It doesn’t take much for hip-hop to scare people. For a nation that has “conquered racism,” we’re stock full of people who think an MPC is more dangerous than an AK and are all too happy to put a Soundcloud beats page up on the same criminal pedestal as running down a mob of people. In the hip-hop world, a modicum of cockiness is enough to put people on edge, which makes the work coming out of Seattle’s Underworld Dust Funk collective all the more unusual.
Sonically defined by their use of menacing, wide open spaces and warning bell tones, UDF is poised to be a minimalist response to Bay Area bleak beat crew Black Sky Blue Death, favoring chiming single note riffs over the more synth pad oriented style BSBD often deals in. UDF’s releases so far have featured a handful of producers backing up main emcees Caz Greez and Bolo Nef, but it’s Bolo Nef’s Sol Invictus, produced exclusively by UDF mainstay Khrist Koopa, that really establishes the UDF aesthetic in full and creates a standard for future UDF releases to be judged by.
Starting with Nef’s declaration that he’s “lost his fucking mind” on “Mud,” Sol Invictus unfolds like a macabre exploration of psychosis, Nef’s emotionless concern that he’d “hate to see my momma cry/if she knew her son committed homicide” revealing the sociopathic desires of the character he depicts; this is remorse not for an action, but for how that action will make him be perceived by family. Like the album it introduces, “Mud” unfolds at a deliberate pace, with Nef’s delivery hopping between rhythms, cadences and melodies seemingly at random to match the random confessions he makes, about the demons he sees at night, about his conviction that suicide is the only answer for stopping his disturbing thoughts.
Koopa’s production takes a more prominent role on “Downward Spiral,” where it’s fleshed out with more melodic and atonal elements, acrobatically dodging the staccato flows of Nef and Greez, culminating in a disturbing sing-song hook that checks off the flashy fashions of the emcees’ targets. “Downward Spiral” is an early standout on Sol Invictus, a catchy slice of horror rap that has trace elements of Odd Future’s MellowHype project and Dr. Octagon without being beholden to either. But where both of those projects are lyrically fixated on larger-than-life but still basically human personalities, Nef has far more grandiose notions on Sol Invictus.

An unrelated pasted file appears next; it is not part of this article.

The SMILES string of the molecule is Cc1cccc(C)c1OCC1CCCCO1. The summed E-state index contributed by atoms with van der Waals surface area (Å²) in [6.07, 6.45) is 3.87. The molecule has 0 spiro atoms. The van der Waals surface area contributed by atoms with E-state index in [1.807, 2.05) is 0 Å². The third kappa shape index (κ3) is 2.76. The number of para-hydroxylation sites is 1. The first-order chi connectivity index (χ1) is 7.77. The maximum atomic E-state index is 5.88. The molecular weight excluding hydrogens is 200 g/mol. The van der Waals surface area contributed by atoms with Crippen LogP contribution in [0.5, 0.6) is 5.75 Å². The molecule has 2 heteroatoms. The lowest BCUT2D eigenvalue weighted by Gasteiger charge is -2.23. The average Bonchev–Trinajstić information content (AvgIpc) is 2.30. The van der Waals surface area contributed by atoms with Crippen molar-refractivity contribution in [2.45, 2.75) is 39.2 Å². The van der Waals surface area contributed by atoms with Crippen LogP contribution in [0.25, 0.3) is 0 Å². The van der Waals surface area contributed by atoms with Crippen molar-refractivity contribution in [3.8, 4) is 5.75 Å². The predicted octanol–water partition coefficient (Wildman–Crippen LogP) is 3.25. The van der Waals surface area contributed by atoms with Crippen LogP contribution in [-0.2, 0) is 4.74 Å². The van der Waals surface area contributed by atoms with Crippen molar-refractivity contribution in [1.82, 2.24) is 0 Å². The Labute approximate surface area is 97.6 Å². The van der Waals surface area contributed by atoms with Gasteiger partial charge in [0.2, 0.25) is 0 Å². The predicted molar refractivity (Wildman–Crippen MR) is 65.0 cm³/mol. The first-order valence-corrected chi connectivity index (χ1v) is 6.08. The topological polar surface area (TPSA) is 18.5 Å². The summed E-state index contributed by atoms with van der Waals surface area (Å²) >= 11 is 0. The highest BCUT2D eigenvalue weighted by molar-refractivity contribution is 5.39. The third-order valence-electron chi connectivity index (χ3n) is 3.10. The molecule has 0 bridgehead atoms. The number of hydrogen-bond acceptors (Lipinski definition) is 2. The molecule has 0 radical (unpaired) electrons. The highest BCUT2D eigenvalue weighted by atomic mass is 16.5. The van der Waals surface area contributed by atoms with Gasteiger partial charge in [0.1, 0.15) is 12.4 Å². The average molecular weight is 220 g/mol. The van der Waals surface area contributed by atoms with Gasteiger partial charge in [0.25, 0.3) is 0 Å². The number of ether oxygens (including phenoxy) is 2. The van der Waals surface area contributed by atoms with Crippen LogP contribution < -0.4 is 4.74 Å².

“Pocket Fulla Secrets” takes party swagger self-promotion to a new level, as Nef brags about meeting a girl who “thinks I’m in the Illuminati” which he corrects by telling her “Sorry I’m a god/then she sacrificed her body.” It’s a clever flip of both the hip-hop standbys of stating your VIP status and your sexual potency, but the running theme of psychological deterioration on the album grants it a darker subtext– does the Nef of Sol Invictus think he’s a demigod in a metaphorical sense? Or is his Messiah Complex a symptom of a larger mental issue? Suddenly Tyler the Creator’s violent therapy sessions on Goblin seem tame.
Not coincidentally, “Animal,” the album’s longest track at just under four minutes, explores that god status from a more depressing setting, with Nef sleeping on the streets, telling cops “I don’t even know where I live/I’m a homeless ass nigga/Got hoes on my dick.” The track is an unflinching takedown of the status pursuits that dominate so much of hip-hop, a bid for authenticity that isn’t just street, it’s sleeping on the streets, fighting cops over more than intoxication citations and unauthorized patdowns. Koopa provides a claustrophobic audio package for Nef’s purposefully deranged ramblings, digital hi-hats splintering against endlessly looping alarm sound synths and a low rumble kick dialed in straight from some Elder God abode.
Rather than use gimmicky, straightforward horror sounds and samples, Nef and Koopa are able to construct a genuinely terrifying environment of horror, reflecting the sounds and thoughts of a certain kind of street life, where “snorting Molly even though I know it’s meth” is a commonplace escape from demons that won’t go away. If you’ve spent time in the U-District area of Seattle that UDF call home, you’ve probably even seen the kinds of characters Nef is narratively occupying, skittish alley dwellers fucked over by their own brains and a broken system. A vivid exploration of a universal fear of being devoured by your own mind, Sol Invictus hints at a darker, bolder future for both Bolo Nef and the UDF collective.
Nick Hanover got his degree from Disneyland, but he’s the last of the secret agents and he’s your man. Which is to say you can find his particular style of espionage here at Loser City as well as Ovrld, where he contributes music reviews and writes a column on undiscovered Austin bands. You can also flip through his archives at Comics Bulletin, which he is formerly the Co-Managing Editor of, and Spectrum Culture, where he contributed literally hundreds of pieces for a few years. Or if you feel particularly adventurous, you can always witness his odd .gif battles with Dylan Garsee on twitter: @Nick_Hanover